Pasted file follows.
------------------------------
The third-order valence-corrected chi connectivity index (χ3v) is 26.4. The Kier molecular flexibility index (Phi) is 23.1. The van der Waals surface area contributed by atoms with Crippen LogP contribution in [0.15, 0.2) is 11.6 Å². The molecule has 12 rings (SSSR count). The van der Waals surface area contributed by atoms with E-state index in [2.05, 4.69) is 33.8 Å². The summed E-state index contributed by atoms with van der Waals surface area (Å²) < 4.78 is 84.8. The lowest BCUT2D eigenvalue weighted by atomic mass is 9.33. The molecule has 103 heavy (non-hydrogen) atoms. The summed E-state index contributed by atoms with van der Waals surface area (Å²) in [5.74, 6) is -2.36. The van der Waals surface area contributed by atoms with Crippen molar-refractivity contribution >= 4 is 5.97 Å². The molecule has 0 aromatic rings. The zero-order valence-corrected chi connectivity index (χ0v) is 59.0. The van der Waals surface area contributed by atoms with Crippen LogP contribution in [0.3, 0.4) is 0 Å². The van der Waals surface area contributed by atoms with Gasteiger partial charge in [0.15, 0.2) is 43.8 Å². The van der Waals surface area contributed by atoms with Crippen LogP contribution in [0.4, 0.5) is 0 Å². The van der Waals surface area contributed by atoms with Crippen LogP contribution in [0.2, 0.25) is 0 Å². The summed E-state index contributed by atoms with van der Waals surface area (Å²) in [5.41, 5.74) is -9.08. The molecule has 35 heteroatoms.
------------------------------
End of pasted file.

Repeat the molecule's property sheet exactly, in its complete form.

The third-order valence-corrected chi connectivity index (χ3v) is 26.4. The Kier molecular flexibility index (Phi) is 23.1. The van der Waals surface area contributed by atoms with Crippen LogP contribution in [0.15, 0.2) is 11.6 Å². The molecule has 12 rings (SSSR count). The van der Waals surface area contributed by atoms with E-state index in [2.05, 4.69) is 33.8 Å². The summed E-state index contributed by atoms with van der Waals surface area (Å²) < 4.78 is 84.8. The lowest BCUT2D eigenvalue weighted by atomic mass is 9.33. The molecule has 103 heavy (non-hydrogen) atoms. The summed E-state index contributed by atoms with van der Waals surface area (Å²) in [5.74, 6) is -2.36. The van der Waals surface area contributed by atoms with Crippen molar-refractivity contribution >= 4 is 5.97 Å². The molecule has 0 aromatic rings. The zero-order valence-corrected chi connectivity index (χ0v) is 59.0. The van der Waals surface area contributed by atoms with Crippen LogP contribution in [0.3, 0.4) is 0 Å². The van der Waals surface area contributed by atoms with Gasteiger partial charge in [0.15, 0.2) is 43.8 Å². The van der Waals surface area contributed by atoms with Crippen LogP contribution in [0.4, 0.5) is 0 Å². The van der Waals surface area contributed by atoms with Crippen LogP contribution in [0.2, 0.25) is 0 Å². The summed E-state index contributed by atoms with van der Waals surface area (Å²) in [5.41, 5.74) is -9.08. The molecule has 35 heteroatoms.